Six Distinct Stereotypical German Personality Traits

Stereotypical German Personality

German people have been assigned at times specific German personalities which view them as being rude, lacking in the ability to be humorous and even cold towards others. Portraying the characteristics of a German person in this way is really being unrealistically stereotypical, as Germans come in all shapes and sizes and a great variety of temperaments. These rather negative comments about German personalities may be going just too far when creating generalizations about German hereditary traits and their attributes. However, it does make for some interesting material when it comes to language translation of the German language.

6 Supposed Personality Traits of Germans

1. They are hardworking

Germans are considered to be hardworking people and along with this is a disciplined and efficient person who prefers to dwell on problems and solve them after some thought has been put in.

2. They are  humorous

German personalities don’t lack humour as some people think. They do love to crack a joke which leads to a sudden laugh and smile.

3. They are well-organized

One of the important personality traits of Germans is their ability to organize upcoming events well in advance and structure the day to suit the events.

4. They respect punctuality

One of the personality traits of Germans is always arriving on time to an event unless of course, something unexpected has turned up to prevent this from happening. If at any time you have arranged an appointment with a German you should always get there 5 minutes before the appointment time. If this is in a business context this behavior will be very impressive. If you are late you will be frowned upon.

5. Traditions are important to Germans

Germany is well known for its history and the role it has played in Europe over time. From this emerges a culture packed with meaningful traditions and customs and the celebration of events, holidays, myths and folktales.  One such tradition is Tag der deutschen Einheit, which translated as the Day of German Unity. There are religious days as well such as Allerheilige, which is All Saints day and takes place on November 1st. And it’s when families pay a visit to the graves of their relatives.  After that godparents bring gifts to the homes of their godchildren which is normally Strietzel, a braided sweet bread.  Allerseelen is All Souls Day.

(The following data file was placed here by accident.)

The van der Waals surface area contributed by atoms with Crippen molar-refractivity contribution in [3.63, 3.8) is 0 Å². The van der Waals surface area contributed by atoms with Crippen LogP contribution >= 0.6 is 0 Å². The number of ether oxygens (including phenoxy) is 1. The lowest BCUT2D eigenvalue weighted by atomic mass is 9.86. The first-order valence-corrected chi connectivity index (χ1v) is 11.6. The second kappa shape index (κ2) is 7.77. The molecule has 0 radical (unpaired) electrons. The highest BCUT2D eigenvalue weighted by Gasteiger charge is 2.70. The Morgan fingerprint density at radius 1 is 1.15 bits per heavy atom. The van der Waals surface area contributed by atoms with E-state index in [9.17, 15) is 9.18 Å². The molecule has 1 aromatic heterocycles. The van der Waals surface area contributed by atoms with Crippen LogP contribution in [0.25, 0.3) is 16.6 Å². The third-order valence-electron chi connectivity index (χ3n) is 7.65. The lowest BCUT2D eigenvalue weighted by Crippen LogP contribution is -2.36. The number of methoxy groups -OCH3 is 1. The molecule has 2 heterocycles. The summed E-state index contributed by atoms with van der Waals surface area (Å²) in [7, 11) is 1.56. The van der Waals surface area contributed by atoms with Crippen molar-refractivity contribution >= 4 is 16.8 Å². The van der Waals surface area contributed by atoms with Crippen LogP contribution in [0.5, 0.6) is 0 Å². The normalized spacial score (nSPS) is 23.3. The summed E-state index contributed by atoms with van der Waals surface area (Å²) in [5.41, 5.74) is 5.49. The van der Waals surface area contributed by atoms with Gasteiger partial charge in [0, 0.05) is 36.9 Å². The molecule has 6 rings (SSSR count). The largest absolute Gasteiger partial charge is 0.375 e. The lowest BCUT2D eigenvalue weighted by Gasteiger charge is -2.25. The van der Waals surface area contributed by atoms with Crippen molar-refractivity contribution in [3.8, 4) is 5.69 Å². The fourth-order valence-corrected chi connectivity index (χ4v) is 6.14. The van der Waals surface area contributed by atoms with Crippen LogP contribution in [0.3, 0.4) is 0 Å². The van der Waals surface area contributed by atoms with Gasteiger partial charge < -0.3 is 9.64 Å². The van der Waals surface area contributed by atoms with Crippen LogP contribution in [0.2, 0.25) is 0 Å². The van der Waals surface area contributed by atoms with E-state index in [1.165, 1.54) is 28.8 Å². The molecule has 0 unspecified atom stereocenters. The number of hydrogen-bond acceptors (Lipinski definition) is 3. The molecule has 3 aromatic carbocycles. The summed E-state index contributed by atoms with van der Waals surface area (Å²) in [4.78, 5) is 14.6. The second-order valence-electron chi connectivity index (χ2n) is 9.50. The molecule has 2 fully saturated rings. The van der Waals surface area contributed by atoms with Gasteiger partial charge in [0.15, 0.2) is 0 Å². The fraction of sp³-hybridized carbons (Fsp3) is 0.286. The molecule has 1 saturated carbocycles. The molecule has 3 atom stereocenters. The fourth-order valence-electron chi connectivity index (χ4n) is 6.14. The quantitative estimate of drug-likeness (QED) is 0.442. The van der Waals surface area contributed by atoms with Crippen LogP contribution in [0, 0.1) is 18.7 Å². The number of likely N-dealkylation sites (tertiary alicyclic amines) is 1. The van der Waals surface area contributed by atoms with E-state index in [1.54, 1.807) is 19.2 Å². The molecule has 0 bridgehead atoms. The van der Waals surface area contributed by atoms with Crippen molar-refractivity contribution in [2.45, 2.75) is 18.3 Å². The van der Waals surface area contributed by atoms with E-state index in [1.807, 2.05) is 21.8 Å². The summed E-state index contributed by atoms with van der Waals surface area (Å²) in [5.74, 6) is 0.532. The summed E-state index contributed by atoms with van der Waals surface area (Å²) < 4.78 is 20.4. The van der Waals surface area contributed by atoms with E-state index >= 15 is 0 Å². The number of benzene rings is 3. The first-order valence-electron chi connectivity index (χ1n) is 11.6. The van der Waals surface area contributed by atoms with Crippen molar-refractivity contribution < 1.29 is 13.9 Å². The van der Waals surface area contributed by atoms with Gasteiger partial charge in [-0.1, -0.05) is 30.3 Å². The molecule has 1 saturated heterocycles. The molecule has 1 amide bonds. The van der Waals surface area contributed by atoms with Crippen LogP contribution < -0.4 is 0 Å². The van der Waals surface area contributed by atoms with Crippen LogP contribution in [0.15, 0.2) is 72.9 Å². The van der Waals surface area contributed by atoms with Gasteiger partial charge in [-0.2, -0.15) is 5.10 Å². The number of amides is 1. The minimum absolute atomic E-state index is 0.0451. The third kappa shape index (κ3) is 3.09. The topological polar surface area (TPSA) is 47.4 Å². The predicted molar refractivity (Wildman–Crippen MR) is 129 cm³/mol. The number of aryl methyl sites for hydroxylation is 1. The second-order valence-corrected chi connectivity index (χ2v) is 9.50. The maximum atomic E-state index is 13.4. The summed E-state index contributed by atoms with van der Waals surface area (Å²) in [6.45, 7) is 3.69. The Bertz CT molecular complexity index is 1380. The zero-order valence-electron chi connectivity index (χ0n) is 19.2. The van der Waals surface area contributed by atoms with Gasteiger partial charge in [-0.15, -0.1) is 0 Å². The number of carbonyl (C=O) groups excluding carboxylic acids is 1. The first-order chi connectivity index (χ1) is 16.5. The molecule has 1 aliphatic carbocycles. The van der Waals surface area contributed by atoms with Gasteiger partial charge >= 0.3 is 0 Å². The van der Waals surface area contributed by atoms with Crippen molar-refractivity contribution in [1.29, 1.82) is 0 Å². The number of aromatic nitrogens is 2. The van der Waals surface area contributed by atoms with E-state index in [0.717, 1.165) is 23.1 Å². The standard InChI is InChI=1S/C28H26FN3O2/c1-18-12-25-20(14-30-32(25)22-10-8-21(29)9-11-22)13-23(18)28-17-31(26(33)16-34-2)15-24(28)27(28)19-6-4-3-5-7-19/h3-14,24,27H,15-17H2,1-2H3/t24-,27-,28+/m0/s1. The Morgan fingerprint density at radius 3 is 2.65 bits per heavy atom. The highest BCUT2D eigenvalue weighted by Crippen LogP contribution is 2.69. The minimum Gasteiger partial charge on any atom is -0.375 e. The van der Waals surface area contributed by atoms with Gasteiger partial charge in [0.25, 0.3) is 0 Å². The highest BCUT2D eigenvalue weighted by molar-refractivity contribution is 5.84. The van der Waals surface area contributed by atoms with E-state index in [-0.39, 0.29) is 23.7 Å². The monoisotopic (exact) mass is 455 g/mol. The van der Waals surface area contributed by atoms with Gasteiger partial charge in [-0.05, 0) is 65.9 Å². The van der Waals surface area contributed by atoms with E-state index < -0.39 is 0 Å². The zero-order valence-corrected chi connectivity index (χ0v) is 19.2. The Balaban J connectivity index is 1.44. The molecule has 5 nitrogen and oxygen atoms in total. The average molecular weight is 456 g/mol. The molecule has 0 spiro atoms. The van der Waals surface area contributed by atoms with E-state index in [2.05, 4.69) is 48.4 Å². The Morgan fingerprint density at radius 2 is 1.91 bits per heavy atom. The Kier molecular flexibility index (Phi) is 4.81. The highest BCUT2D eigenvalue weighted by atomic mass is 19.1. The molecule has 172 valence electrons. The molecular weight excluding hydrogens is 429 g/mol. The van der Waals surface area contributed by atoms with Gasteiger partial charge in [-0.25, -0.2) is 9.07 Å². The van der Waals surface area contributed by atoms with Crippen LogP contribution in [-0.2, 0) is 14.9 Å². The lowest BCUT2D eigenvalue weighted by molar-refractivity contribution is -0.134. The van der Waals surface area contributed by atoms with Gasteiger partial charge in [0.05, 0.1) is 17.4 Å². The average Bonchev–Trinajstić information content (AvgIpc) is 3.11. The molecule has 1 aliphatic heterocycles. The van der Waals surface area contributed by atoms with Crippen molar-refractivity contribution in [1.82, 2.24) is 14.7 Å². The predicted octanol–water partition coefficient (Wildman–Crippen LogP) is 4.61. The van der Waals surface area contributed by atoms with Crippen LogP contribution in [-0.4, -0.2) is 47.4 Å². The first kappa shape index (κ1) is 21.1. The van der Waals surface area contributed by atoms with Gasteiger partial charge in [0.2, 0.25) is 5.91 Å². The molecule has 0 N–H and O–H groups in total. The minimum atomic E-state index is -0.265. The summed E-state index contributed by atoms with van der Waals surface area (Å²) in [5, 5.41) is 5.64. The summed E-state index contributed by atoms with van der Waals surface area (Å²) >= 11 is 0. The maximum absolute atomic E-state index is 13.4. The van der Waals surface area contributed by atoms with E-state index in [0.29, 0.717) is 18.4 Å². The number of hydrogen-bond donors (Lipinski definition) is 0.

There are other well known holidays like Weihnachten (Christmas) and for Germans, this is the key holiday.  The festival events start on Advent Sunday which occurs four weeks before December 25th.  St. Nicholas, children’s patron comes on the 5th December to celebrate the start of this holiday.

Children typically put boots or shoes near to the fireplace so that they can be packed to the brim with fruits, nuts and chocolate.  The tradition of the Christmas tree is thought to have originated from Germany back in the 17th century.  December 24th is the biggest day for gift-giving.  The next two days are spent visiting family and friends. Ostern (Easter) is also celebrated.

On top of these traditional events are important personal events like birthdays, weddings, and funerals, or larger but public events such as Oktoberfest which is well known throughout the world and is a traditional German festival that is two weeks long.

On October 1810, Princess Therese and Prince Ludwig got married and invited the whole town to the event. This event so many years ago is now a key annual German celebration and is embedded in the German tradition.  People dress up in traditional clothes, and enjoy dancing, music, and drinking.  Its emphasis on drinking beer today attracts revelers from throughout the world.

Being creative is a German trait

Germans have shown how able they are at creating new things. You may come across a tiny sensor that has been designed to detect if there is any rainwater on your car’s windscreen, which, if found, sends a signal to turn the wiper on. It could have been a German who created this device!

German physical characteristics

There are about as many myths about a German appearance and German physical characteristics as there is about personality. It seems that a lot of stereotyping originates from the 1930s, created by Nazi propaganda, but today it doesn’t really quite fit. One of the myths was having a head that was square in shape. Another was the resemblance to Nordic Scandinavian people which meant being endowed with fair skin, blue eyes, blonde hair, a broad nose, and square jaw. In reality, darker features and dark colored hair are far more common, but it’s difficult to dispel the myths about German physical characteristics.

Conclusion

Generally, despite the supposed negative personality traits of Germans, many are genuine people who care about the world. Most respect their families and traditional events as happens in many countries around the world.

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